“Without a name” is the meaning of benami’s word and a Benami transaction is a transaction made by an individual without using his name or by using the name of another individual. For example, a property bought by a person in the name of another person is a Benami property. Sometimes, Benami transactions are used to camouflage the absolute ownership for reasons, including maintain clandestineness, tax avoidance, unaccounted parking money, etc.
In India, the law governing Benami transactions is the Prohibition of Benami Property Transactions Act (1988) that was amended with the Benami Transactions (Prohibition) Amendment Act, 2016. Under this Act, the Benami Transaction means a transaction or an arrangement where a property is transferred to a person. The consideration for such possessions has been provided or paid by another person. Nevertheless, there are some exceptions:
It is essential to know the meaning of the “benamidar” that is a person in his/her name a Benami property is transferred. According to the Law, a benamidar cannot re-transfer the Benami property held by him to the beneficial owner. Concerning the power of authorities, the agreed rules under the Act have pervasive powers. The controls are similar to those of civil court, and inter-alia include powers relating to:
Furthermore, authorities such as customs and central excise departments, officers of the income-tax department, and narcotic drugs department will assist the previous authorities in implementing the Act. The individual against whom any proceeding is started can clarify his position and file submissions before the authorities. The main goal of the Act is to empower the authorities to attach properties tentatively. The attachment implies a prohibition on conversion, transfer, or disposition of property. The Central government can confiscate the property once it is referred to as a Benami property. If a person is found guilty of a Benami transaction, he or she will face imprisonment from one (1) to seven (7) years. Concerning the Fine is also charged up to 25% of the fair market value of the property. Additionally, any person who supplies untrue information or document is punishable with imprisonment from six (6) months to five (5) years. Moreover, a fine is also charged up to 10% of the property’s fair market value.
In the UAE, we can find Federal Law Number 17 of 2004 concerning Anti-Fronting Law that prohibits the practice of side contracts or nominee agreements with the UAE nationals. The fronting is defined as allowing a foreigner (a natural person or body corporate) to exercise any commercial or professional activity that the related laws and decisions in the UAE do not permit him to practice whether for his own account or in partnership with other parties or enabling him to avoid meeting his obligations. As per Anti-fronting law, the front shall be punished by paying a fine of no more than UAE Dirhams one hundred thousand (AED 100,000), and in case of repetition, the punishment will be imprisonment of the front maximum of two(2) years plus the fine of UAE Dirhams one hundred thousand (AED 100,000), additionally, after sentence, the deportation will be done with the deletion of the name of the front from the commercial register concerning the activity subject to fronting.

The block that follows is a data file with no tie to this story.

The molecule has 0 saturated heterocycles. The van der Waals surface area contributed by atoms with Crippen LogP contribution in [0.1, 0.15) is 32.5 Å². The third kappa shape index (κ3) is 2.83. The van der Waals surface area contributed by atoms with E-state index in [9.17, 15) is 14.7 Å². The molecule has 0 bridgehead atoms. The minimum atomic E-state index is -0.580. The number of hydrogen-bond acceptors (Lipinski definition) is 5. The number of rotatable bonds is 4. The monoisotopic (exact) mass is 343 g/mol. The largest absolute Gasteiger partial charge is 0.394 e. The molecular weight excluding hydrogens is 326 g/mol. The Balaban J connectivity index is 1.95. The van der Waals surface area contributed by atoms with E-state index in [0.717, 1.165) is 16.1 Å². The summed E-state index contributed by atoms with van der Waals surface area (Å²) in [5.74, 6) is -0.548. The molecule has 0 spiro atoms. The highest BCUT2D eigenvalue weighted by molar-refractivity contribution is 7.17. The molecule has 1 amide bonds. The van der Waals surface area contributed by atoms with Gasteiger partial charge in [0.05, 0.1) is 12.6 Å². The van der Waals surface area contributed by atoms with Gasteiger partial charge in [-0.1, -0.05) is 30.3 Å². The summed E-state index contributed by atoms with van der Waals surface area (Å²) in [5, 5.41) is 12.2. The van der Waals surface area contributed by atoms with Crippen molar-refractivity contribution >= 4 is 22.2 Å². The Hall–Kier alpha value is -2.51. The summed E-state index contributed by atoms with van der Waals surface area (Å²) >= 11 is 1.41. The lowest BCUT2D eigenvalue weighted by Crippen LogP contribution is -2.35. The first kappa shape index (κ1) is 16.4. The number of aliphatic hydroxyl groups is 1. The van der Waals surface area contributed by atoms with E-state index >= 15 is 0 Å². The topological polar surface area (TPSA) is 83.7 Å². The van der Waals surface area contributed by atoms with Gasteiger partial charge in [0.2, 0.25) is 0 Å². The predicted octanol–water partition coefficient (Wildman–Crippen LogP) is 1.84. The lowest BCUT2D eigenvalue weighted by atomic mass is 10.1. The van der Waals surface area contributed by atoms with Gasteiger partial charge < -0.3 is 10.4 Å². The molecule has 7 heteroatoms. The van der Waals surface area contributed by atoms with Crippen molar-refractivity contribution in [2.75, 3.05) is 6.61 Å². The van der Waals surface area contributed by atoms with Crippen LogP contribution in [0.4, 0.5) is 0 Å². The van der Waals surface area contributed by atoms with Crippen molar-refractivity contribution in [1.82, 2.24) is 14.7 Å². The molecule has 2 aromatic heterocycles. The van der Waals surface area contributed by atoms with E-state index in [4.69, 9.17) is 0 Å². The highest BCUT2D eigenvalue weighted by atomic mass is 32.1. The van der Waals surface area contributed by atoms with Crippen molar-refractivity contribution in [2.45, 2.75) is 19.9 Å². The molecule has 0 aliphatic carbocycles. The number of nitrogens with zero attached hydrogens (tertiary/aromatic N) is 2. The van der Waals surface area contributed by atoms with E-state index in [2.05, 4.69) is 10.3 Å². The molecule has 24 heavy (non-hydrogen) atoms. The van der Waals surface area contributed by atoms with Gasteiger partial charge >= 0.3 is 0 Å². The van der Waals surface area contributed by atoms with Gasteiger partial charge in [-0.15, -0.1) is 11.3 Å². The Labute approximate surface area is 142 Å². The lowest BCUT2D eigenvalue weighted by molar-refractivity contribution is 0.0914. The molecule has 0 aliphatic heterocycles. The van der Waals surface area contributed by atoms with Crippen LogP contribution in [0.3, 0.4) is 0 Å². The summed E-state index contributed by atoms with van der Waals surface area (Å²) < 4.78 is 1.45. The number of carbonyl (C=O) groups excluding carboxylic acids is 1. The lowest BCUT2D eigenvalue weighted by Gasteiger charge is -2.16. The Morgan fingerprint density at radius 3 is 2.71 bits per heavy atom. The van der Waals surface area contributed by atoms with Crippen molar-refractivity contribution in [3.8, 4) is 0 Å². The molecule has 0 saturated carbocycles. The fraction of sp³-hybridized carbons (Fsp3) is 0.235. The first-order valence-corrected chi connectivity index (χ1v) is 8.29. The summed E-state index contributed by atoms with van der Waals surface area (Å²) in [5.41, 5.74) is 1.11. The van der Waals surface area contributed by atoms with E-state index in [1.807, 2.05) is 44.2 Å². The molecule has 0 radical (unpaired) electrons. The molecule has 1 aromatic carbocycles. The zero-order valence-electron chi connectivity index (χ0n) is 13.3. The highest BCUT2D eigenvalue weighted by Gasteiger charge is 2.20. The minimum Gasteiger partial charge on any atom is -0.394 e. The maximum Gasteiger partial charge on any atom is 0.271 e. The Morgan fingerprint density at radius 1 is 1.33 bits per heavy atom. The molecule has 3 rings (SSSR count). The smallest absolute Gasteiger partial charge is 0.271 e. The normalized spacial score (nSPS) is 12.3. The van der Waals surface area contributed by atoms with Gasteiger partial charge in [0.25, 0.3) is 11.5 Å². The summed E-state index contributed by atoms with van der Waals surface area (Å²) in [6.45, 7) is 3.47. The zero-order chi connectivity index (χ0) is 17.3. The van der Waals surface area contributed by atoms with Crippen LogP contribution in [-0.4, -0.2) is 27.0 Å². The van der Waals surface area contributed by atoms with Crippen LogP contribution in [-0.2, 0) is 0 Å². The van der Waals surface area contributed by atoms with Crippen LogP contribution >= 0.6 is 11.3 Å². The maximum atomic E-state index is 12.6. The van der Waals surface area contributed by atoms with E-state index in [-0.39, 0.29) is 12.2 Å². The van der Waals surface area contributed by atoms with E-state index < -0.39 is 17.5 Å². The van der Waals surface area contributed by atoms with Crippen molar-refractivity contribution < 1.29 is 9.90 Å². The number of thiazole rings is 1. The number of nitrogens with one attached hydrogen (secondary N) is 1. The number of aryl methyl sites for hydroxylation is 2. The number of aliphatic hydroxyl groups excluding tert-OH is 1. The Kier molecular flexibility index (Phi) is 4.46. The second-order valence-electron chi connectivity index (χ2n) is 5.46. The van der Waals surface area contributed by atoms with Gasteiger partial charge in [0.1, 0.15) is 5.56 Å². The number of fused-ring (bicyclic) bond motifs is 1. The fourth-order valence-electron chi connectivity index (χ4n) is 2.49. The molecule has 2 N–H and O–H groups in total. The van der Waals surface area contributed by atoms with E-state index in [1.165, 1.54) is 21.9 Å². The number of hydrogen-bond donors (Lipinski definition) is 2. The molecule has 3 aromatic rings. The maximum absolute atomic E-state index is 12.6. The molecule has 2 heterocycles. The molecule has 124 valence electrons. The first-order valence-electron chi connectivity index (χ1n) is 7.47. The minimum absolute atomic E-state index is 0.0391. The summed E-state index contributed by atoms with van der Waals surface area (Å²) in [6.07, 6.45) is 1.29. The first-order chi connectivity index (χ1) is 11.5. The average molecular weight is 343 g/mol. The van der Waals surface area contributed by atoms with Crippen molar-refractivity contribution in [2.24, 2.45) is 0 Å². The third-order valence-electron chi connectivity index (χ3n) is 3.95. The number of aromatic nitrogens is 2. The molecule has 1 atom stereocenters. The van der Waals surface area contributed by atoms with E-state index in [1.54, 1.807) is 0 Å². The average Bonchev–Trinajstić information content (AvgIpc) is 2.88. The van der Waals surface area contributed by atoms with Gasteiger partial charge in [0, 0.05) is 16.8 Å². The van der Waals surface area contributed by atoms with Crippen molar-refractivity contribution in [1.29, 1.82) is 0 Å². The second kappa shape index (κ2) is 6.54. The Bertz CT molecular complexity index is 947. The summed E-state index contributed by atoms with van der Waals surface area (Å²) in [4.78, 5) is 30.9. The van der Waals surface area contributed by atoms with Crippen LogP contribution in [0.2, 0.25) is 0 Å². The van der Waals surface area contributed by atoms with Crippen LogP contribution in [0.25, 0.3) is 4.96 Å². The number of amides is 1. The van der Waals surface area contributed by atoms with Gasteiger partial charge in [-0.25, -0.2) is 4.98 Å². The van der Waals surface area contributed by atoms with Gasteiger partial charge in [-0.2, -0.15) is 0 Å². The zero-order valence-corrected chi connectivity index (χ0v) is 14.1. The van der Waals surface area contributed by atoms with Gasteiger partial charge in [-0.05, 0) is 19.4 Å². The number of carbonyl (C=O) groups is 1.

According to Federal Law on Commercial Companies Number 8 of 1984 (amended by the Federal Law Number 2 of 2015), under Nominee Shareholder Agreements (NSAs), a UAE national may become a 51% shareholder in an onshore UAE Limited Liability Company (LLC). In the NSA, a UAE national agrees to waive all rights to receive dividends, exercise votes in general meetings, and obtain any proceeds of the sale of the share nominally held by the LLC. The Anti-fronting Law and the Federal Law Number 2 of 2015 (the Commercial Companies Law) prohibited the NSAs with UAE nationals.
The Comercial Companies Law stipulates a range of criminal offenses about NSAs:
Federal Decree-Law Number 20 (2018) on Anti-money laundering and combating the financing of terrorism and funding of illegal organizations is related to Benami contracts because sometimes an individual uses this type of contract to hide the origin of these monies. According to article 2 of the anti-money laundering law, any person, knowing that the funds are the earnings of a felony or a misdemeanor, and who willfully commits any of the following acts, must be considered a perpetrator of the crime of money laundering:
Any person who commits the acts mentioned before, he/she must be sentenced to imprisonment of a maximum of ten(10) years plus a fine between UAE Dirhams one hundred thousand (AED 100,000) and UAE Dirhams five million (AED 5,000,000). Suppose the perpetrator of a money laundering crime commits any of the following acts. In that case, He/she will be sentenced to temporary imprisonment plus a fine between UAE Dirhams three hundred thousand (AED 300,000) and UAE Dirhams ten million (AED 10,000,000):